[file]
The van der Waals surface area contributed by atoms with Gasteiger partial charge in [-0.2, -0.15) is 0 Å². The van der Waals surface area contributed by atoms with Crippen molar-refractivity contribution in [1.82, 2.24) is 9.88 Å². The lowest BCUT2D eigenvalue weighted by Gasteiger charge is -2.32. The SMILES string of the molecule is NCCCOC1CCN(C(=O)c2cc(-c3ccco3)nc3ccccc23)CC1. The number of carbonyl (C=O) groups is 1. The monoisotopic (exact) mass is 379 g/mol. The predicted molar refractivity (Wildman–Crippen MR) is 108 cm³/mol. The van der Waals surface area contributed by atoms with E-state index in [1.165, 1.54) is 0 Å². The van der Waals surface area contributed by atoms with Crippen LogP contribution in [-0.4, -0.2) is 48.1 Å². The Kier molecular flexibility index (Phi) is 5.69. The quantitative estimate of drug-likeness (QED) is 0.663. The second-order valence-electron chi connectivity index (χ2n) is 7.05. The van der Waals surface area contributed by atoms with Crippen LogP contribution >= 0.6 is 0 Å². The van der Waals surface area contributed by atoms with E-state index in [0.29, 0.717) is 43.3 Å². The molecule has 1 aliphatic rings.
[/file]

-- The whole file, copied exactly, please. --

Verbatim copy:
The van der Waals surface area contributed by atoms with Gasteiger partial charge in [-0.2, -0.15) is 0 Å². The van der Waals surface area contributed by atoms with Crippen molar-refractivity contribution in [1.82, 2.24) is 9.88 Å². The lowest BCUT2D eigenvalue weighted by Gasteiger charge is -2.32. The SMILES string of the molecule is NCCCOC1CCN(C(=O)c2cc(-c3ccco3)nc3ccccc23)CC1. The number of carbonyl (C=O) groups is 1. The monoisotopic (exact) mass is 379 g/mol. The predicted molar refractivity (Wildman–Crippen MR) is 108 cm³/mol. The van der Waals surface area contributed by atoms with E-state index in [1.165, 1.54) is 0 Å². The van der Waals surface area contributed by atoms with Crippen LogP contribution in [-0.4, -0.2) is 48.1 Å². The Kier molecular flexibility index (Phi) is 5.69. The quantitative estimate of drug-likeness (QED) is 0.663. The second-order valence-electron chi connectivity index (χ2n) is 7.05. The van der Waals surface area contributed by atoms with Crippen LogP contribution >= 0.6 is 0 Å². The van der Waals surface area contributed by atoms with E-state index in [0.29, 0.717) is 43.3 Å². The molecule has 1 aliphatic rings.